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Rochford stays cool under pressure


Ger Flanagan

A WHOLE heap of unexpected pressure was mounted on to Stephen Rochford’s shoulders after the defeat to the Galway in the Connacht semi-final almost a month ago. Very few people could have foreseen what unfolded that day in MacHale Park, and the result sparked rumours of disharmony in the Mayo camp.
Despite all the speculation, Rochford has displayed no signs of tension or strain within the group, somehow remaining ice-cool in all his media dealings. He gave the impression that he was still very much in control of the situation. Despite being widely criticised for deploying Kevin McLoughlin as a sweeper, with former All-Ireland winner John Divilly accusing him of doing ‘too much messing’ on Newstalk, Rochford proceeded in keeping him there, and the Knockmore man has vastly improved in his two outings since.
On Saturday evening, the former Corofin manager chose to watch almost the entirety of the first half situated at the back of the stand with selector Donie Buckley at his side, as Seán Carey and Tony McEntee manned the sideline. It was clear that the Crossmolina man wanted a clear vantage point of each one of his players and to assess how they were performing, communicating down to the sideline with ear-pieces where he had McEntee, making good use of his visibly high level of fitness, delivering the instructions to individuals. The Crossmaglen native must have covered every single blade of grass on the immaculate MacHale Park surface over the 70 minutes. The runner ventured on to the pitch so much that one nearby fan suggested he ‘should put on a jersey’. A match official eventually had to have a word to the Armagh man in the second half about his on-field excursions.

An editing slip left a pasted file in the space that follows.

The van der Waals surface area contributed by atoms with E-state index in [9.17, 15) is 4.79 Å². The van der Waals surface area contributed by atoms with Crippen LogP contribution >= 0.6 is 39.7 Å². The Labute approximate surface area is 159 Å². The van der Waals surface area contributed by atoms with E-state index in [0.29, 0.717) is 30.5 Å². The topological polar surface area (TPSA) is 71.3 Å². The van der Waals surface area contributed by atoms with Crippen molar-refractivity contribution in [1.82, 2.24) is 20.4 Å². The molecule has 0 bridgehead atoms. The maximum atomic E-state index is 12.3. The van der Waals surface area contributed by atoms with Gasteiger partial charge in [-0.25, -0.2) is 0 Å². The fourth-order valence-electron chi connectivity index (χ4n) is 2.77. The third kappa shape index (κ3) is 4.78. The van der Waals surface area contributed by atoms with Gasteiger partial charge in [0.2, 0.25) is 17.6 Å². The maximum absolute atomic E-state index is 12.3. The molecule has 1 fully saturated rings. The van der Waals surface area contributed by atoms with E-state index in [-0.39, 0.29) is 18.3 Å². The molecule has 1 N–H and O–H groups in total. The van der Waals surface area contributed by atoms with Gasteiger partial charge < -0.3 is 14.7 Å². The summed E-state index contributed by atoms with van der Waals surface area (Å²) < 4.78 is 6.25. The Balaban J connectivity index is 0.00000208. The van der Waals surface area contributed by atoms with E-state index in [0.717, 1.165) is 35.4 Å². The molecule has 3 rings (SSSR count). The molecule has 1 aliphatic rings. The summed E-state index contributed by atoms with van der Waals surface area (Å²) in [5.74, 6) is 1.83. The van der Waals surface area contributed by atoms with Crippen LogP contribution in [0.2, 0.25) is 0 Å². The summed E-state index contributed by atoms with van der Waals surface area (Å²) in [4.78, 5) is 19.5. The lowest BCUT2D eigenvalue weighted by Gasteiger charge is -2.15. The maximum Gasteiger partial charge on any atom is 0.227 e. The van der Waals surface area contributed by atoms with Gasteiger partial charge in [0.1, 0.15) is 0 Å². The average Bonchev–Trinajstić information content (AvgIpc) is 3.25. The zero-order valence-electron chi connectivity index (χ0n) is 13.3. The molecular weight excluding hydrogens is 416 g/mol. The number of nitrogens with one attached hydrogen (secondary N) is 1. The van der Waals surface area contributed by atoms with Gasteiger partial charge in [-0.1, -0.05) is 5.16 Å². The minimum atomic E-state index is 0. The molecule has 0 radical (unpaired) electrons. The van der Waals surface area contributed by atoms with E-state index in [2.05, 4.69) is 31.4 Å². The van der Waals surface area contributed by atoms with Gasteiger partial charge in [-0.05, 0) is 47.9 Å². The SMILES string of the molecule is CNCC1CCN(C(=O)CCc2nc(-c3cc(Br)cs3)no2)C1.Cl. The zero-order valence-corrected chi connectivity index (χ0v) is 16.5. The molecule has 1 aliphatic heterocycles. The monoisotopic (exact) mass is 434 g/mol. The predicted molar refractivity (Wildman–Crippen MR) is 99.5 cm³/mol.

The Mayo manager took his place on the sideline for the restart, and apart from the odd shake of the head, possessed an ice-cool demeanour throughout., Rochford had signalled for Barry Moran off the bench in the 51st minute even before a black card card was issued to Colm Boyle for pulling down Fergal Conway. The Davitts man got his manager’s seal of approval for the foul too, receiving a thumbs up as he made his way off the pitch.
All substitutions made by the management were done in an extremely efficient manner. There seemed to be very little deliberation between them. McEntee was busy making sure each player on the field was carrying out their role, while Carey and Rochford would come together for a quick word before an introduction was to be made. No player got brought in without being pulled aside by Rochford and given what looked like a detailed set of instructions to carry out and where best to do so, even the late substitutes when the win was certain.
At the final whistle, Rochford wasn’t hanging around. A brisk jog over to commiserate with opposing manager Cian O’Neill was about the most frantic he looked all game, before disappearing immediately down the tunnel to the backdrop of camera flashes.
“At five to seven I was looking for us to get a result, and that’s what we got,” he told RTÉ afterwards, refusing to get in any way animated about his side’s impressive performance.

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